In the previous tutorial, we introduced the LCP problem. Here we give a brief overview of MathOpt::LCP. This class provides the essential tools to solve LCPs. Since the solution of LCPs are union of polyhedra, the inheritor class MathOpt::PolyLCP supports the polyhedral aspect of LCPs.

MathOpt::LCP handles problems in the following form:

\[ \begin{align}\begin{aligned}Ax + By \leq b\\0 \leq x \perp Mx + Ny + q \geq 0\end{aligned}\end{align} \]

However, we use a different notation. Instead of using y to refer to the variables that do not have matching complementary equations, we call all the variables as x and we keep track of the position of variables that are not complementary to any equation.


The set of x’s indices that are not complementary to any equation should be a consecutive set of indices. For the sake of clarity, these components we refer to these as Leader vars components of x. - Suppose the leader vars components of x are not in x, in the remaining components, the first component should be complementary to the first row defined by @p M, the second component should be complementary to the second row defined by M and so on.


For the sake of explaination, we assume that the lower bounds for the x variables is 0. However, ZERO handles arbitrary lower and upper bounds on these variables. In other words, it handles Mixed LCPs.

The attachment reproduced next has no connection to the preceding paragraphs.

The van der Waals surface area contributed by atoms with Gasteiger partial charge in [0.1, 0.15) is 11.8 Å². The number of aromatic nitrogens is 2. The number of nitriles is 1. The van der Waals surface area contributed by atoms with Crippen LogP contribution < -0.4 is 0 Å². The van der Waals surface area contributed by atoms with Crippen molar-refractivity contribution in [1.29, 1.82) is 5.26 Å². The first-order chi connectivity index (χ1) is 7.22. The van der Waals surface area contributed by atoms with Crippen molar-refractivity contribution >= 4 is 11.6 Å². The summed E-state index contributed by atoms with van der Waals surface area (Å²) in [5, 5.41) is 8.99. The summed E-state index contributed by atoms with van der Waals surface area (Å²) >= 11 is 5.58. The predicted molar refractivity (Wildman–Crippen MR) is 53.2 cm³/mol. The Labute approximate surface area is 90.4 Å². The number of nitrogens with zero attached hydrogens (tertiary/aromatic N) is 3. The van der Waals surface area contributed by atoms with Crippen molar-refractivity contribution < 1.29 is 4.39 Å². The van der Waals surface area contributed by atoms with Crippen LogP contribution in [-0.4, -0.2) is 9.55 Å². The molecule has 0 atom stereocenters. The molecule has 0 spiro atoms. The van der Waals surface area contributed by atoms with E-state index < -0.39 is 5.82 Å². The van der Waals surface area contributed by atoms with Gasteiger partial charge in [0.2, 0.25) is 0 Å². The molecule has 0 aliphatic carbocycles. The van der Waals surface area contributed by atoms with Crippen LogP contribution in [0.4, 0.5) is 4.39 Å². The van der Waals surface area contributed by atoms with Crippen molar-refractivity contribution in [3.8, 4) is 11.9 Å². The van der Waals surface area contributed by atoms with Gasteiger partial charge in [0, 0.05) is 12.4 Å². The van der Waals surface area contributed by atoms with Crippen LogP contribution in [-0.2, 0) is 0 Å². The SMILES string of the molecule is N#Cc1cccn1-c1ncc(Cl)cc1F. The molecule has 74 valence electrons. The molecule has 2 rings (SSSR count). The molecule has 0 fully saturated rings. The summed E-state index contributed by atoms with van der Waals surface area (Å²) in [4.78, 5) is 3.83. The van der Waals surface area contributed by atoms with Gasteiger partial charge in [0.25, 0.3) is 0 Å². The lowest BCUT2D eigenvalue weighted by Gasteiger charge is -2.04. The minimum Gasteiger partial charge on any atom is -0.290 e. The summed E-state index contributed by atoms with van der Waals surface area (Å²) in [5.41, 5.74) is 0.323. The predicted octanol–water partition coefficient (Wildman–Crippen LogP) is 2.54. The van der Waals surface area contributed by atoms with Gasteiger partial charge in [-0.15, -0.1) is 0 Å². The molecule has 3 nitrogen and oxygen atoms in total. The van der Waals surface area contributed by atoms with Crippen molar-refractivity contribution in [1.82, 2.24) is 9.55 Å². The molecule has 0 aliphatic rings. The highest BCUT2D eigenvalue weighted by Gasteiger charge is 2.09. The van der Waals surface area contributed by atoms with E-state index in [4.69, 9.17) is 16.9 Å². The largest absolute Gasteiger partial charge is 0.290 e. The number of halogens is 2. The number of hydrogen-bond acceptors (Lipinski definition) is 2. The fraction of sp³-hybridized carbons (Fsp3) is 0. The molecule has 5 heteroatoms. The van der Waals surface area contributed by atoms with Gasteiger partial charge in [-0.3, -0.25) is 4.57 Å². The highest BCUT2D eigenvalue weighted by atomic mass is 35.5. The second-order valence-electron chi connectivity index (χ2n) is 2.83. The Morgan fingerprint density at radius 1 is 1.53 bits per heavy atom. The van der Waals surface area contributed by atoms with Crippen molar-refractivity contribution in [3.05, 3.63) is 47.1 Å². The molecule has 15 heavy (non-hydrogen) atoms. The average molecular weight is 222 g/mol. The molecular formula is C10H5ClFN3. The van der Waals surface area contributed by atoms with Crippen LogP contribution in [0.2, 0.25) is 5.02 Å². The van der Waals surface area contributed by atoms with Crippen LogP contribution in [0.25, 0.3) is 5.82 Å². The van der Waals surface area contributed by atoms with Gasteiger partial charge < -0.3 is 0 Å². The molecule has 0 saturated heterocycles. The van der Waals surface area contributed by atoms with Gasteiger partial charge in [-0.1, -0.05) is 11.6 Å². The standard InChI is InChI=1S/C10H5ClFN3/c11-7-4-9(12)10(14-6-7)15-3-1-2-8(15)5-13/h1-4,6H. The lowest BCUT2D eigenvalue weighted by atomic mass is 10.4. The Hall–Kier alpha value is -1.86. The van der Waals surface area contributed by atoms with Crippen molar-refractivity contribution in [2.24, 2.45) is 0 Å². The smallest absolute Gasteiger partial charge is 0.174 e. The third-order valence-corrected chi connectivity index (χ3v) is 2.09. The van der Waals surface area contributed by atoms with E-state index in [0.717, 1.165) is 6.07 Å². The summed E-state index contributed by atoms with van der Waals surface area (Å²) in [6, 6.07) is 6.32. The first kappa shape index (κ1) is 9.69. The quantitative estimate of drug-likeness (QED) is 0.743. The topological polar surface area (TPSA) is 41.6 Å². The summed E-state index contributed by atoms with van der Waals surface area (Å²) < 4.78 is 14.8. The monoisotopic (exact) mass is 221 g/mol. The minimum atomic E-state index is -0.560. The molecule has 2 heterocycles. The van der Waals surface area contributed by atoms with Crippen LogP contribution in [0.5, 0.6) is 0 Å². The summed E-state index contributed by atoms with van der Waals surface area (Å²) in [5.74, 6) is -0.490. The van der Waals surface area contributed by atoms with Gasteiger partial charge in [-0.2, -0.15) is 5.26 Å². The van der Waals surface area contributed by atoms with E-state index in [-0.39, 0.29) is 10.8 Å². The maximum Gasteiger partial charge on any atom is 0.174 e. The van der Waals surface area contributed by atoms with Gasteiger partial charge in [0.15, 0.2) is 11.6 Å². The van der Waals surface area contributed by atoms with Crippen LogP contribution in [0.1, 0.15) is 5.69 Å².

Modeling the problem

Now consider the following linear complementarity problem.

\[ \begin{align}\begin{aligned}x_1 + x_2 + x_3 \le 12\\0\le x_1 \perp x_4 - 1 \ge 0\\0\le x_2 \le 2\\0 \le x_3 \perp 2x_3 + x_5 \ge 0\\0 \le x_4 \perp -x_1 + x_2 + 10 \ge 0\\0 \le x_5 \perp x_2 - x_3 + 5 \ge 0\end{aligned}\end{align} \]

The variable \(x_2\) has no complementarity equation. This problem can be entered into the MathOpt::LCP class as follows.

// We have four complementarity equations and 5 variables.
arma::vec q(4); M.zeros();
arma::sp_mat M(4, 5);
// First equation
M(0, 3) = 1;
q(0) = -1;
// Second equation
M(1, 2) = 2;
M(1, 4)  = 1;
q(1) = 0;
// Third equation
M(2, 0) = -1;
M(2, 1) = 1;
q(2) = 10;
// Fourth equation
M(3, 1) = 1 ;
M(3, 2) = -1;
q(3) = 5;
// Other common constraints
arma::sp_mat A(2, 5); arma::vec b;
// x_2 <= 2 constraint
A(0, 1) = 1;
b(0) = 2;
// x_1 + x_2 + x_3 <= 12 constraint
A(1, 0) = 1;
A(1, 1) = 1;
A(1, 2) = 1;
b(1) = 12;

Since the variable with no complementarity pair is \(x_2\) which is in position 1 (counting from 0) of the vector x, the arguments LeadStart and LeadEnd in the constructor, MathOpt::LCP::LCP() are 1 as below.

GRBEnv env;
LCP lcp = LCP(&env, M, q, 1, 1, A, b);

Computing solutions

This problem can be solved either with a MIP, a MINLP, or with PATH (Data::LCP::Algorithms). You refer MathOpt::LCP::solve() for various solution method.

// Solve using PATH
arma::vec x;
arma::vec z;
auto indModel = lcp.solve(Data::LCP::Algorithms::PATH,x,z,-1,1);

This LCP has multiple solutions. The solution set can be parameterized as below.

\[ \begin{align}\begin{aligned}x_1 &= 10 + t\\x_2 &= t\\x_3 &= 0\\x_4 &= 1\\x_5 &= 0\\\text{for}\;\; t \in [0, 1]\end{aligned}\end{align} \]


Two functions MathOpt::LCP::LCPasMILP() and MathOpt::LCP::LCPasMIQP() allows to to optimize a linear objective function or a convex quadratic objective function over the set of solutions. Also, note that MathOpt::LCP::setMIPLinearObjective(), MathOpt::LCP::setMIPQuadraticObjective(), MathOpt::LCP::setMIPFeasibilityObjective() can change the objective function of the MIP model (if one is called for solving the LCP). In general, we recommend using:cpp:func:MathOpt::LCP::solve, which is a general method that delegates the solution to either one available solver.